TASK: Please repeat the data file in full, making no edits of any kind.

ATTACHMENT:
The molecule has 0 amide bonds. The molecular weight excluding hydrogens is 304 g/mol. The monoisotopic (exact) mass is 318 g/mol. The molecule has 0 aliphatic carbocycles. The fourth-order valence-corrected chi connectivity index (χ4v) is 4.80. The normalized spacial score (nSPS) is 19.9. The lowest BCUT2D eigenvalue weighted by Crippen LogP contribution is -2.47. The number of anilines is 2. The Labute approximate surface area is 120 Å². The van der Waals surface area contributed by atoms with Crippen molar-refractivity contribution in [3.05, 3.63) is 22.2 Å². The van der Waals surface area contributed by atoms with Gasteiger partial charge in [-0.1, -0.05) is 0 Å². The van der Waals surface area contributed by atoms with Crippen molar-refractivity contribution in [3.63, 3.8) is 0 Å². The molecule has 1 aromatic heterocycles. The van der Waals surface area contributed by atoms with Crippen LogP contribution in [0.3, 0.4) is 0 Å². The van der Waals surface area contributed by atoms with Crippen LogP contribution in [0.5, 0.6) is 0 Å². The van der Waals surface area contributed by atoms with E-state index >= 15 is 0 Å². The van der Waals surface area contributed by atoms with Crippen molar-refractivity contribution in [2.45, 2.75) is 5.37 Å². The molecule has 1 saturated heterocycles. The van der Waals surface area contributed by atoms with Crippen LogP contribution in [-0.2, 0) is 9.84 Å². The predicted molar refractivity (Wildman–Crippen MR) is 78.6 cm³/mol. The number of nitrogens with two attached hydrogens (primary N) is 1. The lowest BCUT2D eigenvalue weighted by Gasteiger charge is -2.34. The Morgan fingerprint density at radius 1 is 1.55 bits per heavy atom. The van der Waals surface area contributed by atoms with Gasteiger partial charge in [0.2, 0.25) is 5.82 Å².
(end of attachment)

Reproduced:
The molecule has 0 amide bonds. The molecular weight excluding hydrogens is 304 g/mol. The monoisotopic (exact) mass is 318 g/mol. The molecule has 0 aliphatic carbocycles. The fourth-order valence-corrected chi connectivity index (χ4v) is 4.80. The normalized spacial score (nSPS) is 19.9. The lowest BCUT2D eigenvalue weighted by Crippen LogP contribution is -2.47. The number of anilines is 2. The Labute approximate surface area is 120 Å². The van der Waals surface area contributed by atoms with Crippen molar-refractivity contribution in [3.05, 3.63) is 22.2 Å². The van der Waals surface area contributed by atoms with Gasteiger partial charge in [-0.1, -0.05) is 0 Å². The van der Waals surface area contributed by atoms with Crippen molar-refractivity contribution in [3.63, 3.8) is 0 Å². The molecule has 1 aromatic heterocycles. The van der Waals surface area contributed by atoms with Crippen LogP contribution in [0.3, 0.4) is 0 Å². The van der Waals surface area contributed by atoms with Crippen LogP contribution in [0.5, 0.6) is 0 Å². The van der Waals surface area contributed by atoms with E-state index >= 15 is 0 Å². The van der Waals surface area contributed by atoms with Crippen molar-refractivity contribution in [2.45, 2.75) is 5.37 Å². The molecule has 1 saturated heterocycles. The van der Waals surface area contributed by atoms with Crippen LogP contribution in [-0.2, 0) is 9.84 Å². The predicted molar refractivity (Wildman–Crippen MR) is 78.6 cm³/mol. The number of nitrogens with two attached hydrogens (primary N) is 1. The lowest BCUT2D eigenvalue weighted by Gasteiger charge is -2.34. The Morgan fingerprint density at radius 1 is 1.55 bits per heavy atom. The van der Waals surface area contributed by atoms with Gasteiger partial charge in [0.2, 0.25) is 5.82 Å².